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  1. #1
    Join Date
    Jul 2015
    Location
    St Cloud Fl USA
    Posts
    11

    Default Feeding your Bees

    Is there such a thing as over feeding your Bees? (Sugar Syrup)
    Is it possible to feed your Bees too much pollen?

  2. #2
    Join Date
    Oct 2008
    Location
    Wilmington, Illinois, USA
    Posts
    906

    Default Re: Feeding your Bees

    Yes, sort of.

    Feed them too much and they'll multiply wildly and swarm in summer time. Seen this many times.

    Pollen I'd lay off of during winter to not promote the queen to lay eggs. Just my 2 cents...
    Honey is the best thing ever discovered ! http://www.greenanything.net/castle-...oney-farm.html

  3. #3
    Join Date
    May 2014
    Location
    Castle Rock, Colorado, USA
    Posts
    881

    Default Re: Feeding your Bees

    Too much syrup, and they may back-fill the brood nest.
    Fall/winter pollen feeding may cause dysentery if they are unable to make somewhat regular cleansing flights.
    After 40 years of beekeeping, I've come to realize that the bees can fix most of my mistakes.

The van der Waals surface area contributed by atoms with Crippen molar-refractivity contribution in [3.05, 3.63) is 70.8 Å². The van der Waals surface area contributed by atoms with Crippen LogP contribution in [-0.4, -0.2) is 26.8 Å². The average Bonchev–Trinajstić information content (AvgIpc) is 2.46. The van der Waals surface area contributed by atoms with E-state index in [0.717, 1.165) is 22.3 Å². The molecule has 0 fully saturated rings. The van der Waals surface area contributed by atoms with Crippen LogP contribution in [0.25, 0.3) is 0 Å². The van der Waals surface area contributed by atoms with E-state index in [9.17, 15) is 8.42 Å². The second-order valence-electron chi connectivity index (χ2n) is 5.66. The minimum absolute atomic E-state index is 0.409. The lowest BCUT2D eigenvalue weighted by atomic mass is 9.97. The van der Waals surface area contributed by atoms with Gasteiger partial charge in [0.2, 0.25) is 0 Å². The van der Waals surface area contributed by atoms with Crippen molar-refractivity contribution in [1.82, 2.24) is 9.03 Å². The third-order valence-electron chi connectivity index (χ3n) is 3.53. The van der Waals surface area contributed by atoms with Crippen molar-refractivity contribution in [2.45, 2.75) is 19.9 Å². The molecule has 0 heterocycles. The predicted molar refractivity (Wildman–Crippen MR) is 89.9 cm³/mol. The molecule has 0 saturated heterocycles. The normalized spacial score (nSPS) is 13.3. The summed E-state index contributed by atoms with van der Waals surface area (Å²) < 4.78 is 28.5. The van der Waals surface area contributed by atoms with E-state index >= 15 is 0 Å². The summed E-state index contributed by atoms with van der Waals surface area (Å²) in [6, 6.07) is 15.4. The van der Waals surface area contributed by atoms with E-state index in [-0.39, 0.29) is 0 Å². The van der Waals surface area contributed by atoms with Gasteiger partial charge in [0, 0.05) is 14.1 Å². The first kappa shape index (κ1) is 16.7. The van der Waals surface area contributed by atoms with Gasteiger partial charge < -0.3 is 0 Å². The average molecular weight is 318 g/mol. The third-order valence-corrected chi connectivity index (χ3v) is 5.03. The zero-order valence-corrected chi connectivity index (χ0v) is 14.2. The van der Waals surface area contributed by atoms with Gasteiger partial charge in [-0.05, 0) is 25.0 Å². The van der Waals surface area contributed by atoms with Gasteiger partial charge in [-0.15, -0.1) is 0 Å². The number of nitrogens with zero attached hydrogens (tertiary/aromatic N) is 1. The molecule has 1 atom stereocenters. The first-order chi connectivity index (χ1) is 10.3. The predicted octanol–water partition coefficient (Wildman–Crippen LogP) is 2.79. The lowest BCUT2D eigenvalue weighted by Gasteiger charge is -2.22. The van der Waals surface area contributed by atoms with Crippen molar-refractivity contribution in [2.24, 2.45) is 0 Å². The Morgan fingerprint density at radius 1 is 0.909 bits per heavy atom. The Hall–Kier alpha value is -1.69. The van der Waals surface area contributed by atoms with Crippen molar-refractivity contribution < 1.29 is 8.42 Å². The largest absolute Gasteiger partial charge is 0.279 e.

4. #4
    Join Date
    Nov 2013
    Location
    Mondamin, Iowa
    Posts
    231

    Default Re: Feeding your Bees

    don't forget space to cluster is a requirement.
    https://www.facebook.com/reapingselfreliance
    Number one killer of bees are beekeepers who wont read any bee books.

  5. #5
    Join Date
    Apr 2014
    Location
    Fort Gay, WV, USA
    Posts
    2,033

    Default Re: Feeding your Bees

    Quote Originally Posted by ABC Beekeepers View Post
    Is there such a thing as over feeding your Bees? (Sugar Syrup) All depends on your motivation for feeding, and what outcome you want.
    Is it possible to feed your Bees too much pollen?
    If you have small hive beetle problems, yes. If stimulating brood during the normal season, NO, but if small hive beetles are around watch how much you put on at a time.

    Personally, I feed syrup to stimulate brood rearing and pollen sub till the normal flows start in early spring/late winter. Then in early fall to late fall I throw on more to make sure I get healthy winter bees. Works like a charm every time.
    Thomas Bartram

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